From the outside, they Rossi family is the perfect family. Most families have a few issues, that is life, isn’t it? In the Rossi family, they have every problem packed into this family of four; alcoholism, drug addiction, jealousy, liars, accusations of racism, teenage angst, affairs, and denial.
Emily Rossi, the mother, is the narrator of this novel. She teaches Communication at the local university. Her husband, Eric, works in London during the week and is home on weekends. Daniel the oldest child is a super tennis champion, and Zara, the younger daughter, who is overweight, and the problem child. From the outset, we can identify the problems coming down the pike. I was a little put off at the obvious issues, and wondered if this was a simple storyline. No, the problems and issues escalate throughout this family, and never seem to stop.
At times we hear from Eric as he narrates his part of the family problems. An absent dad as he tries to make it up on weekends, but he can barely make his own life work. Daniel finds his way through tennis, and he takes a back seat while Eric, Emily and Zara run off the road. It is a little disconcerting to see so much angst in one family, but as time moves on, we can see that one problem causes another. No one seems to think of therapy until the family is so off the course, it may be too late.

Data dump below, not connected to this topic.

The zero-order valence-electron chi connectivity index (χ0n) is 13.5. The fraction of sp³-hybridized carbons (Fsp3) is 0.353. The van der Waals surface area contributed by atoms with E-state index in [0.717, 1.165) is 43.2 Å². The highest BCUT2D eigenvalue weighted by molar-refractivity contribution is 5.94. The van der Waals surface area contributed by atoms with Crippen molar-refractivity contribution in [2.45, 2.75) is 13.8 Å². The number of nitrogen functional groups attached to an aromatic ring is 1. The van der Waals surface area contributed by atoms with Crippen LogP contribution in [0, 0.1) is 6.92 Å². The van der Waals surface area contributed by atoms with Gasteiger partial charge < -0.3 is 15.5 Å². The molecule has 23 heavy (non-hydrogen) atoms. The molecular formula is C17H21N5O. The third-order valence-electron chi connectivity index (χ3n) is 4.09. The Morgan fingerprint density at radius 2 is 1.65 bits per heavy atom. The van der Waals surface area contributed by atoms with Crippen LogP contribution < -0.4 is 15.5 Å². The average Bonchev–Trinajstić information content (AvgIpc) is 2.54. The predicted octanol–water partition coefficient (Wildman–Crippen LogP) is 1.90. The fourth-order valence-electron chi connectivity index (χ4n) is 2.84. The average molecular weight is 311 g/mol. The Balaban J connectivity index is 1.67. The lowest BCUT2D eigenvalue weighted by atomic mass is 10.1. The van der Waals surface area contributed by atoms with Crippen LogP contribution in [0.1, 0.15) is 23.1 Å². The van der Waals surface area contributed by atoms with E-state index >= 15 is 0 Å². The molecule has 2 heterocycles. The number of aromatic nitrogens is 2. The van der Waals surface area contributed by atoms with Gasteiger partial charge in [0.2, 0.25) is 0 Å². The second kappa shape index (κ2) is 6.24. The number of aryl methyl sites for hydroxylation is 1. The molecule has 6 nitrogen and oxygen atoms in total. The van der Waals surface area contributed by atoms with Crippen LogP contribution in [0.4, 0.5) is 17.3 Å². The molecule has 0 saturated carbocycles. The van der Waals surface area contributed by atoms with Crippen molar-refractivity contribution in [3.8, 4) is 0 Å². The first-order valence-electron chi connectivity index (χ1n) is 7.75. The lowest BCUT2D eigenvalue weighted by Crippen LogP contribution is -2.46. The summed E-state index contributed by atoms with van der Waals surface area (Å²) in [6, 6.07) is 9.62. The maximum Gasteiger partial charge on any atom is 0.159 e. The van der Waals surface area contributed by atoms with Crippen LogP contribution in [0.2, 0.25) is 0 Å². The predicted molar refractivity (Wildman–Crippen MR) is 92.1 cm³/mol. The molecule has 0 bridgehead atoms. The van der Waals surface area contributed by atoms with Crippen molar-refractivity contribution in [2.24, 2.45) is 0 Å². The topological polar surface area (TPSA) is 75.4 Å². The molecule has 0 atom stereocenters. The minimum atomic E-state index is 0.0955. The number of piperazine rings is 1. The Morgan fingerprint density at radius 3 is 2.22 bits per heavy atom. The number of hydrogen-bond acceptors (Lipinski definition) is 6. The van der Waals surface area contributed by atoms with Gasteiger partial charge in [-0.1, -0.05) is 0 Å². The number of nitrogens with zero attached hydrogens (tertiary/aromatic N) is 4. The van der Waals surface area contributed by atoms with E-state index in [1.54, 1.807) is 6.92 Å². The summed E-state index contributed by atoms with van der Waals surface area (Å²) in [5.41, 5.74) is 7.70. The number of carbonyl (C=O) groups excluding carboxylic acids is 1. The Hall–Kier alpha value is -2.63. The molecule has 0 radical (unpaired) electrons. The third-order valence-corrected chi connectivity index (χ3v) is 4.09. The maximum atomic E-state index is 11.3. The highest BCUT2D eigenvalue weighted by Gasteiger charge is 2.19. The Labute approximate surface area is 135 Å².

I find it difficult to make a sufficient analysis about this novel, in some ways it is quite compelling, and in others it is too overboard. It seems like the characters have too much going on without all of them cracking up and falling apart. This is like a bad car accident, you can’t stop watching, but feel guilty about your curiosity.